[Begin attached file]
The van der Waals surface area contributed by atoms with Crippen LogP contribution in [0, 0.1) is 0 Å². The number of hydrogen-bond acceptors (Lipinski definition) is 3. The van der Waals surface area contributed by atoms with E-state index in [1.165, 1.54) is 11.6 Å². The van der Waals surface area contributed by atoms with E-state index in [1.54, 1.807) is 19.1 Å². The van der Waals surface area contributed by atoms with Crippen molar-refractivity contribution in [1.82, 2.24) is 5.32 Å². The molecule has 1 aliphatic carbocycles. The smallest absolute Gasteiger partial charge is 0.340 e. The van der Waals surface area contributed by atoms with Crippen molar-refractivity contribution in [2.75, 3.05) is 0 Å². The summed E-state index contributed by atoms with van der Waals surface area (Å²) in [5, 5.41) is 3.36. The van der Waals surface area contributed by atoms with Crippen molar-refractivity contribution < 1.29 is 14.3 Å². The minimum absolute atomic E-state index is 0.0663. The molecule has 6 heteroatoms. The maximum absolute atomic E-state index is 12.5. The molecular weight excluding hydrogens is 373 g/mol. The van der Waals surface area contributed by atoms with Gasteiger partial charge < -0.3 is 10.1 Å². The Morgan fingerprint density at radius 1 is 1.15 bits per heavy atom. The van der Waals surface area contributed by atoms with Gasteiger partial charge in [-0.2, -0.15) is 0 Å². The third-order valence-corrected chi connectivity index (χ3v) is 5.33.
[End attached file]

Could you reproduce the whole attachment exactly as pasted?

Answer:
The van der Waals surface area contributed by atoms with Crippen LogP contribution in [0, 0.1) is 0 Å². The number of hydrogen-bond acceptors (Lipinski definition) is 3. The van der Waals surface area contributed by atoms with E-state index in [1.165, 1.54) is 11.6 Å². The van der Waals surface area contributed by atoms with E-state index in [1.54, 1.807) is 19.1 Å². The van der Waals surface area contributed by atoms with Crippen molar-refractivity contribution in [1.82, 2.24) is 5.32 Å². The molecule has 1 aliphatic carbocycles. The smallest absolute Gasteiger partial charge is 0.340 e. The van der Waals surface area contributed by atoms with Crippen molar-refractivity contribution in [2.75, 3.05) is 0 Å². The summed E-state index contributed by atoms with van der Waals surface area (Å²) in [5, 5.41) is 3.36. The van der Waals surface area contributed by atoms with Crippen molar-refractivity contribution < 1.29 is 14.3 Å². The minimum absolute atomic E-state index is 0.0663. The molecule has 6 heteroatoms. The maximum absolute atomic E-state index is 12.5. The molecular weight excluding hydrogens is 373 g/mol. The van der Waals surface area contributed by atoms with Gasteiger partial charge < -0.3 is 10.1 Å². The Morgan fingerprint density at radius 1 is 1.15 bits per heavy atom. The van der Waals surface area contributed by atoms with Gasteiger partial charge in [-0.2, -0.15) is 0 Å². The third-order valence-corrected chi connectivity index (χ3v) is 5.33.